The government is pooling in its regulatory resources to frame a comprehensive rule-book for wealth management advisors and has sought inputs for the same from RBI, Sebi and other financial sector regulators.
The move follows an estimated Rs 400-crore fraud allegedly perpetuated by a relationship manager at a Gurgaon branch of Citibank and initial probe into the matter pointing towards various loopholes in existing regulations.
Besides RBI and Sebi, other financial sector regulators, namely commodity regulator FMC, insurance watchdog IRDA and pension fund regulator PFRDA, will also be roped in to formulate the all-encompassing wealth management guidelines.
After their initial probe into the Citibank case, banking regulator RBI and capital market watchdog Sebi have felt the need for stricter regulations for wealth management advisors, given the huge surge in the size of assets managed by them.
Although there are no official figures for it, the size of wealth management industry is pegged at about USD one trillion - nearly double the size a couple of years ago.
Sources said that the existing practices and regulations for wealth management space from all the regulators will be collated to frame the final guidelines and an announcement to this effect could be made in the Parliament during annual Union Budget presentation February.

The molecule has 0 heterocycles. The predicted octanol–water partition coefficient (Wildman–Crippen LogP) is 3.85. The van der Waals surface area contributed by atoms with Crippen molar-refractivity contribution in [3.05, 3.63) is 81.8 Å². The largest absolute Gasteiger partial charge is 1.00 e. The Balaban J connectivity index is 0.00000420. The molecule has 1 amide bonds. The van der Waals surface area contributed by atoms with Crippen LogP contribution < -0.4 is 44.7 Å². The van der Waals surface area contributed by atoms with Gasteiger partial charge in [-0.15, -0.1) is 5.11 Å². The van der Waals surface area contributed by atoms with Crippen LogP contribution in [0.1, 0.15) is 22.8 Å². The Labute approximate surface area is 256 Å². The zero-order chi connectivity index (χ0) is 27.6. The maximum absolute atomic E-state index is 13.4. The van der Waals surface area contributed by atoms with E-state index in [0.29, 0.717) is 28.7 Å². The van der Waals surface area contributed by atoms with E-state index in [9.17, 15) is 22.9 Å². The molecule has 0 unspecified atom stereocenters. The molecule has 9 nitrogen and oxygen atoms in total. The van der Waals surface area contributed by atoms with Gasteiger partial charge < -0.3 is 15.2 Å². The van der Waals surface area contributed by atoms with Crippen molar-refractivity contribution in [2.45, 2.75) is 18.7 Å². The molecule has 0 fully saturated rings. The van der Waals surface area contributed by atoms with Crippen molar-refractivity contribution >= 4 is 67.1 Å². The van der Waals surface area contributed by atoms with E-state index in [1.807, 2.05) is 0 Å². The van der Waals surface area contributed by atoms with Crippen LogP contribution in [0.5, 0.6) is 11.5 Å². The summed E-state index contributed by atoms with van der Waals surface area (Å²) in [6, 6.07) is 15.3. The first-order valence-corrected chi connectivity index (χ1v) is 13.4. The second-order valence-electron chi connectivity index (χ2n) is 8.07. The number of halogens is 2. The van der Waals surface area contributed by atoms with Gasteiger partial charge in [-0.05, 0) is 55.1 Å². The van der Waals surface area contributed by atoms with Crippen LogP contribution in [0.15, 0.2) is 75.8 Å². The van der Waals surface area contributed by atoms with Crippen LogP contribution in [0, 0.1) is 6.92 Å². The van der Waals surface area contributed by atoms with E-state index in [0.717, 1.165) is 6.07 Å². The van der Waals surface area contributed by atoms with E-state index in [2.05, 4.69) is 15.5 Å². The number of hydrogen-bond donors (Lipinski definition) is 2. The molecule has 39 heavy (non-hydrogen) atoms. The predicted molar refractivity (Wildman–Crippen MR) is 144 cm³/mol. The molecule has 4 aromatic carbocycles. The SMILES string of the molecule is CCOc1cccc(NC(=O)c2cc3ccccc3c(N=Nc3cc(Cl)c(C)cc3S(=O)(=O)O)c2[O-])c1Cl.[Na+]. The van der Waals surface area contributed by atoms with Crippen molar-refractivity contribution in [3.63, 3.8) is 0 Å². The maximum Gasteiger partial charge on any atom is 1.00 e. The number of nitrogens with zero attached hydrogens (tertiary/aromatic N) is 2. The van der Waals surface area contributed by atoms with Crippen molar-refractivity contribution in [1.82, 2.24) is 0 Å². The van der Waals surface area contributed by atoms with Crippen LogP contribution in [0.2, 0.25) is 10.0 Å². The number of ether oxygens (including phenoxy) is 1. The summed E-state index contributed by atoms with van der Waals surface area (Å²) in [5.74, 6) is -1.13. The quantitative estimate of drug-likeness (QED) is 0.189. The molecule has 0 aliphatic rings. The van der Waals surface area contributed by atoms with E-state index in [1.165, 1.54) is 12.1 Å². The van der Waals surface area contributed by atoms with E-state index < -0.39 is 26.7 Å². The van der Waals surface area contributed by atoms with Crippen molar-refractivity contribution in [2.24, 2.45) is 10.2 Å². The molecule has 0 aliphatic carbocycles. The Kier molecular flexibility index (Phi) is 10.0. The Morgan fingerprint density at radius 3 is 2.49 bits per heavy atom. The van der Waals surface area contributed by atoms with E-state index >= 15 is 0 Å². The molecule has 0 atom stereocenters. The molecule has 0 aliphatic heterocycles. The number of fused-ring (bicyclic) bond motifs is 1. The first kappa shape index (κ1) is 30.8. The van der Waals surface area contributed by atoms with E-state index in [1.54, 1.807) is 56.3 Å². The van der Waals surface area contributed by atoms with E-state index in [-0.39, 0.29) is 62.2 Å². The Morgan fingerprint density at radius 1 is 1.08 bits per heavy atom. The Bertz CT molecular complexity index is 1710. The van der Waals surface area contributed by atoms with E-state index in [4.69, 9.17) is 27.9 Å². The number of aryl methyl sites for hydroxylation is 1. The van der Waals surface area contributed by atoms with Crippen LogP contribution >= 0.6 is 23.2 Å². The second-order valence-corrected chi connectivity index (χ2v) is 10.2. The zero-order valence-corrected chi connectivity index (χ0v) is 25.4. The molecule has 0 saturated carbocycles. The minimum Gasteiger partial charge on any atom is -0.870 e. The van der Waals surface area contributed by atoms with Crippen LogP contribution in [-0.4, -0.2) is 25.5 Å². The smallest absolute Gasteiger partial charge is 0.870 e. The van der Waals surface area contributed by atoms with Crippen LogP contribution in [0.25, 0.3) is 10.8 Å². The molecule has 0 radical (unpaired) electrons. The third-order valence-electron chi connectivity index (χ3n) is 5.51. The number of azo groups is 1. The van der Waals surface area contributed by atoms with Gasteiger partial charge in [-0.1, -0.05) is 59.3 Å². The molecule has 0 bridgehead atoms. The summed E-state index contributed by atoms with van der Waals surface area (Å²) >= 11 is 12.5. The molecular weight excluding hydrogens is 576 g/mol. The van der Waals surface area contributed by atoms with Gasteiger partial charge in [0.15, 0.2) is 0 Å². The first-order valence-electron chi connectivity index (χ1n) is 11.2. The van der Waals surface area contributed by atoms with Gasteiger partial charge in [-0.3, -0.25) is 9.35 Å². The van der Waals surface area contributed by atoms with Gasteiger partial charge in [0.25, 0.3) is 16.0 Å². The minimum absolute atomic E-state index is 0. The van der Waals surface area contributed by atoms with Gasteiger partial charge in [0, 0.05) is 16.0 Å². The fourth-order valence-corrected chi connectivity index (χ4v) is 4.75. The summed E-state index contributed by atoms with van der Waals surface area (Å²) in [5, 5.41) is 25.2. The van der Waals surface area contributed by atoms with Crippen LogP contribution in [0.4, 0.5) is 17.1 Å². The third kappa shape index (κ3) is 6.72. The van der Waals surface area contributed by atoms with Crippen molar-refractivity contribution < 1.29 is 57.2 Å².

The issue is likely to be discussed in the next meeting of the newly constituted Financial Stability and Development Council (FSDC), a high-level body authorised to deliberate on inter-regulatory coordination matters, sources said.
The first meeting of FSDC was held in late December and was attended by the finance minister as also chiefs of RBI, Sebi and IRDA among others.
Wealth managers, who mostly act as investment advisors for HNIs, are currently regulated by different regulators as per the sectors in which they are offering their services.
However, there are no comprehensive rules to regulate the wealth managers for services across various sectors such as banking, markets, insurance, commodity and pension funds.
After the Harshad Mehta scam in 1992, RBI banned banks' portfolio management services. Since then, banks are limiting their wealth management business to advising their wealthy clients without taking custody of the capital or assets.
RBI has now asked banks about their wealth management practices and whether they or their relationship managers get the Power of Attorney from the clients, sources said.
Sebi does not allow brokers to insist on PoAs from their clients and might suggest the same for bankers and others.
As such, the portfolio management services in the capital market are regulated by Sebi, but these regulations do not cover asset classes such as fixed deposits and other banking products, insurance, commodity and pension funds.